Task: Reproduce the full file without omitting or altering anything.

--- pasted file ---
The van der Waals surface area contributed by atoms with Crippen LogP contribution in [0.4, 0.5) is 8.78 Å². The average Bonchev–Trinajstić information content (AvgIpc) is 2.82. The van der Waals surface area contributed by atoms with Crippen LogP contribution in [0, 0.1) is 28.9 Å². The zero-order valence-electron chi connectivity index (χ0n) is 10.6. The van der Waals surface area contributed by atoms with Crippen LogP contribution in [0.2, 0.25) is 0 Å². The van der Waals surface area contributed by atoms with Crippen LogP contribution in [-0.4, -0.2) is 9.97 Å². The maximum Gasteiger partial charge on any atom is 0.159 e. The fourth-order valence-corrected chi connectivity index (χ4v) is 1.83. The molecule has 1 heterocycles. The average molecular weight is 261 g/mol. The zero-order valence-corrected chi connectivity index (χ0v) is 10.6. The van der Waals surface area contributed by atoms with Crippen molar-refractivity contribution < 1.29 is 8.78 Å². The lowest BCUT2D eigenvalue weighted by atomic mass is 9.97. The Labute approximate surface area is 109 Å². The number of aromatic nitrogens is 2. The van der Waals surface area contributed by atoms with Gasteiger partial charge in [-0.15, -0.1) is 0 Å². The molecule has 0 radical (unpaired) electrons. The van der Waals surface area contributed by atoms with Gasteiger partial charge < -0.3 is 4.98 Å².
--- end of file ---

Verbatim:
The van der Waals surface area contributed by atoms with Crippen LogP contribution in [0.4, 0.5) is 8.78 Å². The average Bonchev–Trinajstić information content (AvgIpc) is 2.82. The van der Waals surface area contributed by atoms with Crippen LogP contribution in [0, 0.1) is 28.9 Å². The zero-order valence-electron chi connectivity index (χ0n) is 10.6. The van der Waals surface area contributed by atoms with Crippen LogP contribution in [0.2, 0.25) is 0 Å². The van der Waals surface area contributed by atoms with Crippen LogP contribution in [-0.4, -0.2) is 9.97 Å². The maximum Gasteiger partial charge on any atom is 0.159 e. The fourth-order valence-corrected chi connectivity index (χ4v) is 1.83. The molecule has 1 heterocycles. The average molecular weight is 261 g/mol. The zero-order valence-corrected chi connectivity index (χ0v) is 10.6. The van der Waals surface area contributed by atoms with Crippen molar-refractivity contribution < 1.29 is 8.78 Å². The lowest BCUT2D eigenvalue weighted by atomic mass is 9.97. The Labute approximate surface area is 109 Å². The number of aromatic nitrogens is 2. The van der Waals surface area contributed by atoms with Gasteiger partial charge in [-0.15, -0.1) is 0 Å². The molecule has 0 radical (unpaired) electrons. The van der Waals surface area contributed by atoms with Gasteiger partial charge < -0.3 is 4.98 Å².